“From the beginning, the founders wanted to provide employees with free and good food,” says Annika Steiber, an innovation management expert who has been interviewing Google employees for almost a year as part of a Chalmers University of Technology study. “The company wants to take care of them and reduce their stress about things outside work – whether it’s a doctor’s visit, haircuts, getting the dry cleaning done or help with daycare. Google wants to provide this so people can focus on the job. My interpretation is that Google truly cares – it really didn’t feel like it was just a message.” Alongside working with hyper-intelligent colleagues, the perks are still held in awe by staffers. “I had access to plenty of perks and more privilege than I’d ever had before, and it was all free – free meals, free gym, free electric scooters to ride around on; it was all very cosy and comfortable,” says Andrew Norman Wilson, who worked as a contract Google video producer until last year. Employees are also impressed with the work-orientated facilities.
“All conference rooms are wired for everything you need to make your life easy,” says Google Analytics evangelist Avinash Kaushik. “In companies I’d worked at prior to Google, I had to reserve a projector and carry around my power bricks and Ethernet cables. At Google, all the power adapters you need are in the conference room – Apple or ThinkPads; there are two projectors; and most have high-bandwidth videoconferencing.” The Google I was passionate about was a technology company that empowered its employees to innovate The fabled Friday afternoon company-wide TGIF meetings are also still going strong, with a weekly catch-up offering workers a chance to mingle with management. “The TGIF meetings were quite relaxed, with people eating and drinking,” says Wilson. “It was part celebration of the company, part a weekly catch-up meeting and a way of breaking down the business-social divide.”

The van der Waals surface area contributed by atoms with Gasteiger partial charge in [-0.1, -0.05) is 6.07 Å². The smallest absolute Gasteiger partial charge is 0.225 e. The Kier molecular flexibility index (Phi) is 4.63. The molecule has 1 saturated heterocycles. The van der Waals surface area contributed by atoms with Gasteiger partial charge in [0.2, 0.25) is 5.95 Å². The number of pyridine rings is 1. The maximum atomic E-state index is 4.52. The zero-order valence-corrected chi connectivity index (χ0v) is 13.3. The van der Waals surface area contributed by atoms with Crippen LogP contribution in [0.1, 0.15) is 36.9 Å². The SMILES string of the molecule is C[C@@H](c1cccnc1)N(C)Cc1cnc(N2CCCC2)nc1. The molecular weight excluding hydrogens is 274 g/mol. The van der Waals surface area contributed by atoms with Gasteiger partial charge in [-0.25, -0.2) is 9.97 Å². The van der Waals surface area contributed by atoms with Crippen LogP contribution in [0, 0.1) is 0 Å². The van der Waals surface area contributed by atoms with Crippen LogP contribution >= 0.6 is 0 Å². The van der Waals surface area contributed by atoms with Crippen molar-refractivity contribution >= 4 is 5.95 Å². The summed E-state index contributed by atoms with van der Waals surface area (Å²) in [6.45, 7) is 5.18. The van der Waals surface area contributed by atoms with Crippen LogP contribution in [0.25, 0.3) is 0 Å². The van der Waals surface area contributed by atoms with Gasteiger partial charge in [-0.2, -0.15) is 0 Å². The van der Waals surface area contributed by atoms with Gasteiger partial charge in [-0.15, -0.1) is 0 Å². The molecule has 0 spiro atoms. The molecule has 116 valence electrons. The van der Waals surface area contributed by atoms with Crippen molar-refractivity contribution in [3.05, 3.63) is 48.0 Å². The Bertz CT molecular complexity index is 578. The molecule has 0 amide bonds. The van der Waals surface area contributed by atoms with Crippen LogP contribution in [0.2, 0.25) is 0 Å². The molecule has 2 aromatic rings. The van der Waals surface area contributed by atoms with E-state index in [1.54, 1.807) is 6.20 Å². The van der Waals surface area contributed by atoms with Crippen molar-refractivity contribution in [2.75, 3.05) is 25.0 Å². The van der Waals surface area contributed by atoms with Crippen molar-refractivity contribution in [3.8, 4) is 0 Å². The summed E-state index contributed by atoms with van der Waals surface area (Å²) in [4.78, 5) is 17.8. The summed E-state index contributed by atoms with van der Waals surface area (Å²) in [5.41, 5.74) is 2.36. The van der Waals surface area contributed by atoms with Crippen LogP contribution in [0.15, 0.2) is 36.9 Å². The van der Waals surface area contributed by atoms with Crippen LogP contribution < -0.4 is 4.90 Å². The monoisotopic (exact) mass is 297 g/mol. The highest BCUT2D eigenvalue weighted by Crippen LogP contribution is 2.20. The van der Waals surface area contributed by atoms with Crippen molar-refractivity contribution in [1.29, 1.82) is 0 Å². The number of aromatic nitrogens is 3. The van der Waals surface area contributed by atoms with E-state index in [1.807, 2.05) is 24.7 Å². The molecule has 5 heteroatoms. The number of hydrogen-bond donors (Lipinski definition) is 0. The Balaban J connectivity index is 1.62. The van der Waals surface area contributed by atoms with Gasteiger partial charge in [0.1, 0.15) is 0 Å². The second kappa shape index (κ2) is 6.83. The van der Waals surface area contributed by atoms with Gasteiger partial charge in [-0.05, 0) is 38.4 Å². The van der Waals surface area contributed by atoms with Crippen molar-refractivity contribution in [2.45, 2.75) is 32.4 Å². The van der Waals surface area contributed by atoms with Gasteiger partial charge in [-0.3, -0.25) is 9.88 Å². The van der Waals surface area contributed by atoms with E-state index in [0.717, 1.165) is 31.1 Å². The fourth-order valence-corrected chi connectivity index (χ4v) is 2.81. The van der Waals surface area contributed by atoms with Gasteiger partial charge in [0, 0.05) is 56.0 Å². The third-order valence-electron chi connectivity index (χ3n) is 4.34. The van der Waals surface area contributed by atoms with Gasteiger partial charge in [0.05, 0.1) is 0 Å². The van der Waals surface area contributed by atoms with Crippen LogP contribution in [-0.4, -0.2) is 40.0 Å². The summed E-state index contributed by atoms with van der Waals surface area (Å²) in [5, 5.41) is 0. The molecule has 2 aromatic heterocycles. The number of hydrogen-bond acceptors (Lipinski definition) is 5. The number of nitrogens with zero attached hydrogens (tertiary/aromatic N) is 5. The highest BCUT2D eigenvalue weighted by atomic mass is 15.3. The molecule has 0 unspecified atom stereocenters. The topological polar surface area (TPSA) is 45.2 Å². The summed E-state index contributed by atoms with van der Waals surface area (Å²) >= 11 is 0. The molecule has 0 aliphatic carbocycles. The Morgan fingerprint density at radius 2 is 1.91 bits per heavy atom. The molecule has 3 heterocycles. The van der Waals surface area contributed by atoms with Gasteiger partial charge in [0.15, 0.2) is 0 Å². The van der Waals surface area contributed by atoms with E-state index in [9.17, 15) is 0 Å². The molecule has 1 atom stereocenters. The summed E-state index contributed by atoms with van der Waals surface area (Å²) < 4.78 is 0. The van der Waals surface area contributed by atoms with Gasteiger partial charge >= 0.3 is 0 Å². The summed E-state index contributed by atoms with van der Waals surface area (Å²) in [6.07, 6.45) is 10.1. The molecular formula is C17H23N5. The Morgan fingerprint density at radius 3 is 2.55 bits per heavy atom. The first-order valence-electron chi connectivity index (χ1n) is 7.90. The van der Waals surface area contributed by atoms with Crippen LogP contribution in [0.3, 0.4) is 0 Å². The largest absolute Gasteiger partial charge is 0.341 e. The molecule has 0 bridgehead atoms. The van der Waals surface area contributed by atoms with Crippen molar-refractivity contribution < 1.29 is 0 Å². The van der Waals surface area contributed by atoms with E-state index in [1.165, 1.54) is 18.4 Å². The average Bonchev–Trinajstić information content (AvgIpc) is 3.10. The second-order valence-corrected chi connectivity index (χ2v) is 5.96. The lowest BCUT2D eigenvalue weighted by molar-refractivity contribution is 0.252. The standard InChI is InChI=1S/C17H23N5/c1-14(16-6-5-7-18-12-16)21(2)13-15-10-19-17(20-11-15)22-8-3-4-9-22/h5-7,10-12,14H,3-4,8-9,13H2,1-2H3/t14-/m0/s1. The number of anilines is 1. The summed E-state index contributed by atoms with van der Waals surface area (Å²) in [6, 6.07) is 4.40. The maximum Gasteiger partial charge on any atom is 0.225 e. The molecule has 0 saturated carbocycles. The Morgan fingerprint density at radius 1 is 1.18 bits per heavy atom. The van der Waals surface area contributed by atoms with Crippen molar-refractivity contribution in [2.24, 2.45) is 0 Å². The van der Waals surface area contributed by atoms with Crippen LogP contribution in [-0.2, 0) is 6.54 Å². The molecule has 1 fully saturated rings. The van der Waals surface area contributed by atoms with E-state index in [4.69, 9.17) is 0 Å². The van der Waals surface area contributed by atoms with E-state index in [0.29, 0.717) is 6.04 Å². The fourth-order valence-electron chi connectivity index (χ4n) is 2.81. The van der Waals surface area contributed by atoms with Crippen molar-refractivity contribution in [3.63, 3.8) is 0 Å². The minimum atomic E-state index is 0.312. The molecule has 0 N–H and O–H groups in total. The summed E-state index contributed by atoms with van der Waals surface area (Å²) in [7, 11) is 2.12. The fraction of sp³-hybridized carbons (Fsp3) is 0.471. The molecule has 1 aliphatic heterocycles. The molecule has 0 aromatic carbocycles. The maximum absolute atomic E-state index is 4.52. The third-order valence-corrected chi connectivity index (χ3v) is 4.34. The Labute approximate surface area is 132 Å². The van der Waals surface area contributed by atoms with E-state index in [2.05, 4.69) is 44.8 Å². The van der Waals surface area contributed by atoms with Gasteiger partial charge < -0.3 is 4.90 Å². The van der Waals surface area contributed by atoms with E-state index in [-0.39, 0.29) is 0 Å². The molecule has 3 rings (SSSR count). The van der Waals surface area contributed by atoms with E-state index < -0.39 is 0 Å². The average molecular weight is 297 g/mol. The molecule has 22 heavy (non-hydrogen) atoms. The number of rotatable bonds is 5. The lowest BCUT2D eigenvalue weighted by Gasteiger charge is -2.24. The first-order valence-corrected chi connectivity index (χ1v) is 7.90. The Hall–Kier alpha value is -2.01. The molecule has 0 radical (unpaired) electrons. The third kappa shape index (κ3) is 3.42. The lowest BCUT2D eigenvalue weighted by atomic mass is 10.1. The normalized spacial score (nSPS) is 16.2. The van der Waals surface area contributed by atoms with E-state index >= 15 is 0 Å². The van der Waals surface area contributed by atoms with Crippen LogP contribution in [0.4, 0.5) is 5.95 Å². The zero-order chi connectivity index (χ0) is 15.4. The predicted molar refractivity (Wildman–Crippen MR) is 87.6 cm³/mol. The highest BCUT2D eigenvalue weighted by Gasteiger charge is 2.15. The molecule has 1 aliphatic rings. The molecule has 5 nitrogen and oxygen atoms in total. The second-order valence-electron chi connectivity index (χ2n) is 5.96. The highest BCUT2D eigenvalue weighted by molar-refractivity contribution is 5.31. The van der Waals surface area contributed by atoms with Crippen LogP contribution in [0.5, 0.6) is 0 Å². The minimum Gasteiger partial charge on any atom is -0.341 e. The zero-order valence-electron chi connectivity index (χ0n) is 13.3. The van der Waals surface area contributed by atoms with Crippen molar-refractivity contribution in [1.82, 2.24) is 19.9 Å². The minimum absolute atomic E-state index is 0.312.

Time to grow up
Yet as Google has grown, it has lost some of its adolescent enthusiasm and unruliness – the inevitable consequence of maturing into a company with almost $12 billion in profits in 2011. Indeed, some former employees believe the company’s culture has transformed beyond recognition. “The Google I was passionate about was a technology company that empowered its employees to innovate,” reads a now-infamous blog post from James Whittaker, a former test director with the company. “The Google I left was an advertising company with a single, corporate-mandated focus.” Such criticism by former employees does, of course, require an element of scepticism.
Trawling forums shows that most staff genuinely enjoy working at the company, and Google has tried to create an environment where people want to work hard. In 800 ratings from current or former employees on recruitment site Glassdoor, Google scores 3.9 out of 5, which is stronger than the scores of both Apple (3.8) and Microsoft (3.4). It does rely on finding the right sort of person to begin with, however. Unhealthy work hours?